A Sense Of Unease When College Students Are Not Learning And Developing Well: Applying Artificial Intelligence Strategies

Michael Ben-Avie, Ph.D. Senior Director Of Learning Assessment And Research, Quinnipiac University

Michael Ben-Avie, Ph.D. Senior Director Of Learning Assessment And Research, Quinnipiac University

When there is a sense of unease whether college students are learning and developing well, it is rarely the case that there is a clear digital situation that pinpoints the “difference that makes a difference.” A digital situation is when there is a “correct” or an “incorrect” answer (similar to the on/off switch on a laptop). Certain conventional statistical procedures may lend credence, if interpreted incorrectly, to the notion that the “difference” may be found in an analysis that compares the scores of two subgroups of students; for example (i.e., yes/no p ≤ .05?). No one single finding is persuasive, which is another form of a digital situation. Rather, the purpose of data analytics is to identify patterns and anomalies in students’ learning and development over time. Students’ learning and development are incremental processes that are far too complex for “digital” analyses. It is for this reason that colleges and universities would benefit from applying artificial intelligence to analyze data using an “analogue” strategy (imagine a high-tech control panel for lighting and sound, with a full array of levers and dials that can create an almost infinite variety of options between nothing at all and everything, full blast, at once). Even considering whether different subgroups of students have scores that are more similar than different is an analogue situation due to the awareness that there isn’t one correct answer for all the students on campus. To explain why students’ learning and development are complex processes that defy conventional statistical procedures, it is worthwhile to widen the frame for a moment.

Instead of focusing on “ages and stages” of development, the developmental sciences (developmental psychology, cognitive science, neuroscience) investigate students’ “trajectories.” Shifts in developmental trajectories are intentional veers from that which immutable demographic characteristics and prior learning alone might have predicted. A developmental trajectory is the lifepath of the student that has been influenced by the past, present, and image of the future. Students are placed on a developmental trajectory and will continue along this lifepath unless the trajectory is disrupted. For example, students who are placed on a developmental trajectory, including one that leads to success in college, may reach the conclusion that they were set on this lifepath by others and decide to reorient themselves towards a different trajectory that leads to dropping out of college. They set in motion an intentional veer from their anticipated lifepaths.

Understanding the conditions that impede or facilitate students’ developmental trajectories requires studies that follow individual students from orientation through graduation or subsequent enrollment in other institutions of higher education. A “snapshot” of students’ learning and development does not provide sufficient evidence to inform policy decisions. Merging all the “bits and pieces” of data into long-term cohort datasets ensures that the results of point-in-time evaluations are not held in isolation from other evidence. In contrast to immutable student demographic characteristics, we have found that malleable characteristics among students (such as academic habits of mind, sense of belonging, and future orientation) predict student success.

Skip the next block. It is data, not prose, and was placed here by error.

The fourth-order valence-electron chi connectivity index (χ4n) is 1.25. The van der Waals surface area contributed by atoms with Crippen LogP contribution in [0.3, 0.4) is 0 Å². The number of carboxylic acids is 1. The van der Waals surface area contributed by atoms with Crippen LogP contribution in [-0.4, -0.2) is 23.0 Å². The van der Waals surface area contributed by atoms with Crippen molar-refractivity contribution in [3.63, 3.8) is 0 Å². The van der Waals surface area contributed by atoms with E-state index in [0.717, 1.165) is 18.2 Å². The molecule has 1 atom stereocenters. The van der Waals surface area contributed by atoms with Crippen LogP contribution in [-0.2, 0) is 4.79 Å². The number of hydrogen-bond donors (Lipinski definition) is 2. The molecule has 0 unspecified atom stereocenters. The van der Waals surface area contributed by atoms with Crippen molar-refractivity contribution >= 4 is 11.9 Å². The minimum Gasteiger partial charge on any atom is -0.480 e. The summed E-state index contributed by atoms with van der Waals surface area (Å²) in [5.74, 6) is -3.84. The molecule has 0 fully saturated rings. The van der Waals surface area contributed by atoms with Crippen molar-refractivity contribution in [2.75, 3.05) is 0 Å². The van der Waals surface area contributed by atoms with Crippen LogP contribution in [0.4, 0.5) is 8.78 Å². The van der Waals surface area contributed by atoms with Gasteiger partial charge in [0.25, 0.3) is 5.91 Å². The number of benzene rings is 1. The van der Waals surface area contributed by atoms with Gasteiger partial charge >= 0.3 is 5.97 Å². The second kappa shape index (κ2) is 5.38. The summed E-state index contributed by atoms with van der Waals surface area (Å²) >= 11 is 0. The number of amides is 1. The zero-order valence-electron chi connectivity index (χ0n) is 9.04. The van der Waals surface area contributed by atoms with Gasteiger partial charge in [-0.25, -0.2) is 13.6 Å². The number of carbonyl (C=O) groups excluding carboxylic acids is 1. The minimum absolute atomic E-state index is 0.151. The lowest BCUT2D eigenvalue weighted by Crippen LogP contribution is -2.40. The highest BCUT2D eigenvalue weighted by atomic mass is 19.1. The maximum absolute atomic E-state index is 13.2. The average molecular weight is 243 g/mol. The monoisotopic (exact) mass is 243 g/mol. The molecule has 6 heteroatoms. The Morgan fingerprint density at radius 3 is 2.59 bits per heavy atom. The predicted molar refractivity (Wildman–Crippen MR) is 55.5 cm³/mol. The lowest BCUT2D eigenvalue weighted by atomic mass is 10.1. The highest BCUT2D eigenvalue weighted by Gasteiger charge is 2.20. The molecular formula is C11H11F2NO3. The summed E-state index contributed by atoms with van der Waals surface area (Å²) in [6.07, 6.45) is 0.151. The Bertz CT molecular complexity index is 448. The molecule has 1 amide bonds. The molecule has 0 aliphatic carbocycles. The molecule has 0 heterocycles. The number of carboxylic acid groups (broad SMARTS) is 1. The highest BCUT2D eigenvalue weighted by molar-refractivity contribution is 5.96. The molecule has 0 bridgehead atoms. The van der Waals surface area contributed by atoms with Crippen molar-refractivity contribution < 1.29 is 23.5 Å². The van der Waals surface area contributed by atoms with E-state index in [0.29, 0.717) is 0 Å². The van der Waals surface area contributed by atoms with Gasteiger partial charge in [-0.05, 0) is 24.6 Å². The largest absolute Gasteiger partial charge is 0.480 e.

Our fifteen longitudinal datasets combine data from different computer information systems and performance-based assessments of students’ learning and development (the first study was launched in 2007). Each longitudinal dataset contains over 1.9 million individual data points. The understanding of developmental trajectories presented here emerged from predictive models built using machine-learning techniques and AI cognitive analytics to discern patterns and anomalies in data collected on student success as part of these longitudinal, cohort studies. In addition, SPSS Statistics was used to conduct linear and binary logistic regression analyses, and AMOS to conduct structural equation modeling. The aim of using different analytic approaches was to confirm the research findings. The more that the same findings emerge from different analytic platforms and techniques, the more confidence in the findings.

Similar findings were observed from the machine-learning techniques, AI cognitive analytics, and conventional statistics. In a 2017 paper “Predicting students’ graduation outcomes through support vector machines,” we describe our use of machine-learning techniques to predict students’ graduation. Up to about 100 features, including a set of factors to measure both students’ learning and their development, were employed to construct the predictive model. The findings confirmed what had been learn from AI cognitive analytics: Students’ incoming profiles do not define their destiny. Learning and developmental experiences that they have after enrollment are far more important in predicting retention, academic achievement, and graduation. Applying an AI strategy provided the most useful information. Students’ developmental trajectories are complex, and the AI was able to handle the complexity.

Collecting data on students’ learning and development promotes “analogue” thinking because the developmental sciences consider all the experiences that students have on campus within the same framework, as well as their experiences over time. An AI strategy is useful when analyzing all the “bits and pieces” of data about students’ learning and development.

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